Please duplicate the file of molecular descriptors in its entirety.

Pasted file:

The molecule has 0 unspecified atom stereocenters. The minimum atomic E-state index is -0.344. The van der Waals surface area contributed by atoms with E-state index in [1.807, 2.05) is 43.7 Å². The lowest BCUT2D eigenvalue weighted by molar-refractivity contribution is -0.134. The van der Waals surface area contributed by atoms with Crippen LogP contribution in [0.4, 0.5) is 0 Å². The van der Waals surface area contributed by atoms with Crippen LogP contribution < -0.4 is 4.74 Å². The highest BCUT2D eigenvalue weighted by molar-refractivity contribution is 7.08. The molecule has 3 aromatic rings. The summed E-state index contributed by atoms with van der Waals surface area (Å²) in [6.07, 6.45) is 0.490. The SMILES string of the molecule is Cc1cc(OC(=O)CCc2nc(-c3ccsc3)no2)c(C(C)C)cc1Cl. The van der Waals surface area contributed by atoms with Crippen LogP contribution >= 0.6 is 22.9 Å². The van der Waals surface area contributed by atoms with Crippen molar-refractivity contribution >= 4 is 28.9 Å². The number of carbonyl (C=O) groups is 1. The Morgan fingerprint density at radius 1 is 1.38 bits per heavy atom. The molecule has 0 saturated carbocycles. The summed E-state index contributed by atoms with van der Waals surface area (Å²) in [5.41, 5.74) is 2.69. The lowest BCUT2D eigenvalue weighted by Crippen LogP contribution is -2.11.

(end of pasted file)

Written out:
The molecule has 0 unspecified atom stereocenters. The minimum atomic E-state index is -0.344. The van der Waals surface area contributed by atoms with E-state index in [1.807, 2.05) is 43.7 Å². The lowest BCUT2D eigenvalue weighted by molar-refractivity contribution is -0.134. The van der Waals surface area contributed by atoms with Crippen LogP contribution in [0.4, 0.5) is 0 Å². The van der Waals surface area contributed by atoms with Crippen LogP contribution < -0.4 is 4.74 Å². The highest BCUT2D eigenvalue weighted by molar-refractivity contribution is 7.08. The molecule has 3 aromatic rings. The summed E-state index contributed by atoms with van der Waals surface area (Å²) in [6.07, 6.45) is 0.490. The SMILES string of the molecule is Cc1cc(OC(=O)CCc2nc(-c3ccsc3)no2)c(C(C)C)cc1Cl. The van der Waals surface area contributed by atoms with Crippen LogP contribution >= 0.6 is 22.9 Å². The van der Waals surface area contributed by atoms with Crippen molar-refractivity contribution >= 4 is 28.9 Å². The number of carbonyl (C=O) groups is 1. The Morgan fingerprint density at radius 1 is 1.38 bits per heavy atom. The molecule has 0 saturated carbocycles. The summed E-state index contributed by atoms with van der Waals surface area (Å²) in [5.41, 5.74) is 2.69. The lowest BCUT2D eigenvalue weighted by Crippen LogP contribution is -2.11.